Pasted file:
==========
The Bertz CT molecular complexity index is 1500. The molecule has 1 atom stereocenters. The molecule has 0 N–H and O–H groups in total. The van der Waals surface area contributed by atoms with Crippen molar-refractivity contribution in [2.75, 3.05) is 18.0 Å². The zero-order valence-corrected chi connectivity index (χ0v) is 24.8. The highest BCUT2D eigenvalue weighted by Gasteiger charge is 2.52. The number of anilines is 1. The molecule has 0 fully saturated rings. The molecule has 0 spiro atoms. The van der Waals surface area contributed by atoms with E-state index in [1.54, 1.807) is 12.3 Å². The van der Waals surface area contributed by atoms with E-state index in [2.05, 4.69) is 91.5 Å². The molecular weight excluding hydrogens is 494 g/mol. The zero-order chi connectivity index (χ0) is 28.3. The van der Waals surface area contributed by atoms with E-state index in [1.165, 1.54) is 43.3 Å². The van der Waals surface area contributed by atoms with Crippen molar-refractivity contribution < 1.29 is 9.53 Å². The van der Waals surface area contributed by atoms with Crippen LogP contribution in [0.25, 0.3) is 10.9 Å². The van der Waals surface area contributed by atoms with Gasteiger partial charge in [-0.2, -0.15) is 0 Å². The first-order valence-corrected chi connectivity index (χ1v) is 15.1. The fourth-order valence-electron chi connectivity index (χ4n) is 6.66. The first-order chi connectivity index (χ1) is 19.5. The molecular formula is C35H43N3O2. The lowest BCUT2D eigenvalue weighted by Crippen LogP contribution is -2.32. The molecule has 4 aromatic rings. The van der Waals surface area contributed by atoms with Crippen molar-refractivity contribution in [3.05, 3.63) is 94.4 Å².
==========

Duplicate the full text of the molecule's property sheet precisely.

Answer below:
The Bertz CT molecular complexity index is 1500. The molecule has 1 atom stereocenters. The molecule has 0 N–H and O–H groups in total. The van der Waals surface area contributed by atoms with Crippen molar-refractivity contribution in [2.75, 3.05) is 18.0 Å². The zero-order valence-corrected chi connectivity index (χ0v) is 24.8. The highest BCUT2D eigenvalue weighted by Gasteiger charge is 2.52. The number of anilines is 1. The molecule has 0 fully saturated rings. The molecule has 0 spiro atoms. The van der Waals surface area contributed by atoms with E-state index in [1.54, 1.807) is 12.3 Å². The van der Waals surface area contributed by atoms with E-state index in [2.05, 4.69) is 91.5 Å². The molecular weight excluding hydrogens is 494 g/mol. The zero-order chi connectivity index (χ0) is 28.3. The van der Waals surface area contributed by atoms with E-state index in [1.165, 1.54) is 43.3 Å². The van der Waals surface area contributed by atoms with Crippen molar-refractivity contribution < 1.29 is 9.53 Å². The van der Waals surface area contributed by atoms with Crippen LogP contribution in [0.25, 0.3) is 10.9 Å². The van der Waals surface area contributed by atoms with Gasteiger partial charge in [-0.2, -0.15) is 0 Å². The first-order valence-corrected chi connectivity index (χ1v) is 15.1. The fourth-order valence-electron chi connectivity index (χ4n) is 6.66. The first-order chi connectivity index (χ1) is 19.5. The molecular formula is C35H43N3O2. The lowest BCUT2D eigenvalue weighted by Crippen LogP contribution is -2.32. The molecule has 4 aromatic rings. The van der Waals surface area contributed by atoms with Crippen molar-refractivity contribution in [3.05, 3.63) is 94.4 Å².